The True and Only Heaven: Progress and Its Critics by Christopher Lasch.

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One of the bittersweet pleasures of American intellectual life over the last twenty-five years has been to follow the curious evolution of Christopher Lasch, our premier social critic. It is not, however, a widely shared pleasure. A lot of people have stopped paying attention. Lasch’s comradely hectoring has long since alienated most of the left, while the right has never overcome its (well-founded) suspicion that wherever he ended up, he would remain radically anti-capitalist. His antipathy to liberalism, in both its “compassionate” and “pragmatic” versions, to feminism and other varieties of cultural radicalism, and even to the new “communitarianism,” has been unflagging. By now, virtually every political and cultural tendency in recent American history has smarted under Lasch’s criticism. But the breadth of his displeasure has, to some extent, blunted its sting-- he is often written off as merely a scold or a grouch. “What does Christopher Lasch want?”, a question once plaintively or exasperatedly posed by thousands of nonetheless admiring readers, ha been heard less frequently-- in my experience, at least-- over the last half decade or so.

Those who have persevered now have their reward. The True and Only Heaven is a landmark work of social and cultural criticism. The scope and complexity of its central argument, and the ingenuity with which a vast range of evidence is brought to bear, are phenomenal. Even if you remain, as I do, unconvinced-- “unconverted” might be more appropriate-- you cannot be unimpressed.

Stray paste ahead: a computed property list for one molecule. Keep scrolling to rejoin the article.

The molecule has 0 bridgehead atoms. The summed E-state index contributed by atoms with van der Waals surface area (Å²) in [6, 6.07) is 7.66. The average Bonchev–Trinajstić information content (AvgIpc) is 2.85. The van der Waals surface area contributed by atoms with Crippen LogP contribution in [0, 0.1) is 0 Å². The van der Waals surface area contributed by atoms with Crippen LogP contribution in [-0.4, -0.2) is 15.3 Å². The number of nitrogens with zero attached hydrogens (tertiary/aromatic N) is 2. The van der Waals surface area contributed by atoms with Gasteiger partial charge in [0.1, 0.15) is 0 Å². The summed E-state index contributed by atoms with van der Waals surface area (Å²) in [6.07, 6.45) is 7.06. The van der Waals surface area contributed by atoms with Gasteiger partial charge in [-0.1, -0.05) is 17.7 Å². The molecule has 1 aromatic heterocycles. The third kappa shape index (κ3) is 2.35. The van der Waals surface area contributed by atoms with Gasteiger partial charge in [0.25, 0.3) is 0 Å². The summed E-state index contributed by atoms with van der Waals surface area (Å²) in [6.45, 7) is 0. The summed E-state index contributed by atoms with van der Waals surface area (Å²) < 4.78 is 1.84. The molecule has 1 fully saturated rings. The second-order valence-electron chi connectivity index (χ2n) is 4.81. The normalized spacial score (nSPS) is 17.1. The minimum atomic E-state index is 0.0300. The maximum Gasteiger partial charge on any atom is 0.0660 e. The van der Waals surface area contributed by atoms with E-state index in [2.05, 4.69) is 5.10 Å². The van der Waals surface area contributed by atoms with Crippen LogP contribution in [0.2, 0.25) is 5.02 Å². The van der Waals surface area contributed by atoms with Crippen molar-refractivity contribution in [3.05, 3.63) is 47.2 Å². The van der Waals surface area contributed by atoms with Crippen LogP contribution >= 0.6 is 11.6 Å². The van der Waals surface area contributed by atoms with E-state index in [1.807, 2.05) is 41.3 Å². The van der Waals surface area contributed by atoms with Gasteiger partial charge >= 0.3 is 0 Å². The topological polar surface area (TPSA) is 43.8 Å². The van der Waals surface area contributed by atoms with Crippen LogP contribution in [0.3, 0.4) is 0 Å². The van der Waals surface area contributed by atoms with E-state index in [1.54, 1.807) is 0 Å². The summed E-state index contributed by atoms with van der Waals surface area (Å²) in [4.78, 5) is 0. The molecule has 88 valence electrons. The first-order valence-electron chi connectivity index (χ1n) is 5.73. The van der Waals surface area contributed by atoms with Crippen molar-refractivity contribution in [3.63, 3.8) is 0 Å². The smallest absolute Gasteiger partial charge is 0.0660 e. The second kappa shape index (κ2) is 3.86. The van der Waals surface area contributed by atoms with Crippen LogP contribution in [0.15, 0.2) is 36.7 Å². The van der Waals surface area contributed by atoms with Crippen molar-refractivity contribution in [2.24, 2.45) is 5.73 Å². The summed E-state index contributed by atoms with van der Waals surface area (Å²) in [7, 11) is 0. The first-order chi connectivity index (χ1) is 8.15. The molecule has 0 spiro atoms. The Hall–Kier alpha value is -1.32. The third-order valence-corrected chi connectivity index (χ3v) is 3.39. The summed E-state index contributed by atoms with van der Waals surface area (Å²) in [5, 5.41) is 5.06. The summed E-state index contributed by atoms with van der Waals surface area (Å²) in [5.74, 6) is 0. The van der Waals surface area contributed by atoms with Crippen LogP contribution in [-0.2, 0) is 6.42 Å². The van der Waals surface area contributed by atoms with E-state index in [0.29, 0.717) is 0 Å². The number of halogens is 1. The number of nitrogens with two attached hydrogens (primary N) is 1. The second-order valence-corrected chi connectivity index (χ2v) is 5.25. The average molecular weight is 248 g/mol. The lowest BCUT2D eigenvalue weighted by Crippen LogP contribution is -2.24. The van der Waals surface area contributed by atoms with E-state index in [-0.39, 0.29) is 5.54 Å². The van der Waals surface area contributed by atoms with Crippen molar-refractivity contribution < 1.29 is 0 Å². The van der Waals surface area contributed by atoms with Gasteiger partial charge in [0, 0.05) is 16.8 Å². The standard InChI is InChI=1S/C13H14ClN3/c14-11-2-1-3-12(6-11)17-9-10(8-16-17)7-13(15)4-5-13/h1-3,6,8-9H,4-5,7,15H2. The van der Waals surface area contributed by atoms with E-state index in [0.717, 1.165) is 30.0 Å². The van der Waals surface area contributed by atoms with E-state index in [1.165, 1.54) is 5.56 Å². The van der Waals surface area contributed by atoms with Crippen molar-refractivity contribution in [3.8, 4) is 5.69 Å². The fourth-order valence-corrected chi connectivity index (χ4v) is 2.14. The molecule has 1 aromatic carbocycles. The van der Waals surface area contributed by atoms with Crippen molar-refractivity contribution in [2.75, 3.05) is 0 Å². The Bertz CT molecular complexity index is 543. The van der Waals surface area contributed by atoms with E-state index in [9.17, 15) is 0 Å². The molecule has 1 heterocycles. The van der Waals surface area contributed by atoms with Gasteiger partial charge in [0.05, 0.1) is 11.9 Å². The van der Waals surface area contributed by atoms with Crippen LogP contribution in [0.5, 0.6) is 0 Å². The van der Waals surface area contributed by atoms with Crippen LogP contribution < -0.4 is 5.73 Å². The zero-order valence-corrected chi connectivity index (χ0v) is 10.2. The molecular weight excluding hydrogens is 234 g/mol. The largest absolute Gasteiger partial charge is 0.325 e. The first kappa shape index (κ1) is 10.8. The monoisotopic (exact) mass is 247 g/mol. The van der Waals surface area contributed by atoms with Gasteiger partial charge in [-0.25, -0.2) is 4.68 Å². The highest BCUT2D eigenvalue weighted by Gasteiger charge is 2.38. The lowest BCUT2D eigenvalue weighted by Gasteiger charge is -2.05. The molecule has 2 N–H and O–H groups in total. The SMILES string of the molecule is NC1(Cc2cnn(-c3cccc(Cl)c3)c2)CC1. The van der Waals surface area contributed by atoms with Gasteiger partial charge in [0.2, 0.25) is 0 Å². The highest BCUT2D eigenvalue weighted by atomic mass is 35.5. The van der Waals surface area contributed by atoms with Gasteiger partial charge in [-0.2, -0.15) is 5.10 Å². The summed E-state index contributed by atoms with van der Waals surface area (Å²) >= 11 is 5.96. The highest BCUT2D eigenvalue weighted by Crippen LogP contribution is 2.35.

In the first phase of his career, Lasch published three collections of historical and political essays: The New Radicalism in America (1965), The Agony of the American Left (1969), and The World of Nations (1973). Though clearly a product of the New Left, with its attractive but unstable blend of Marxist analysis and anti-authoritarian impulse, Lasch differed from other radical historians in at least two respects. Most of them studied American foreign policy, labor movements, or slavery, while Lasch’s interests were mainly cultural and psychological. And perhaps as a consequence, he had a far more ambivalent attitude toward authority. Militant, unqualified opposition may have been an adequate response to imperialism, economic exploitation, and slavery; but mass culture and the rise of “the intellectual as a social type” (the subtitle of The New Radicalism in America) inevitably evoked more complicated judgments and diagnoses.

By the mid-l970s, the civil rights, antiwar, and anti-poverty movements within the New Left had largely faded from public view, leaving behind only the counterculture. The personal became virtually the whole of the political. Lasch always had reservations about the New Left’s cultural politics; and as the carnival turned into a riot, his disenchantment deepened.

But instead of turning rightward, like many other disaffected intellectuals, he turned inward. Under the influence of Max Horkheimer, Theodor Adorno, and the rest of the Frankfurt School, who combined a philosophically sophisticated Marxism with psychoanalytic theory, Lasch produced three studies of “the socialization of reproduction”: Haven in a Heartless World (1977), The Culture of Narcissism (1979), and The Minimal Self (1984). He tried to show that the pressures of competition and commodification had gradually transformed education, medicine, psychotherapy, social work, entertainment, journalism, and even scholarship, into agencies for the formation of a specific character type, one which fit the requirements of 20th-century capitalism. This character type-- “the narcissistic personality of our time”-- is morally pliant, emotionally and aesthetically voracious, ingratiating but wary of intimate, permanent relationships, in contrast with its 19th-century “bourgeois” predecessor, which was rigid, self-righteous, austere. To simplify: the bourgeois character suited a culture of production; the narcissistic character, a culture of consumption. These two types, in more general form, as the “ethos of production” and the “ethos of consumption,” are the twin suns around which Lasch’s conceptual system revolves in The True and Only Heaven.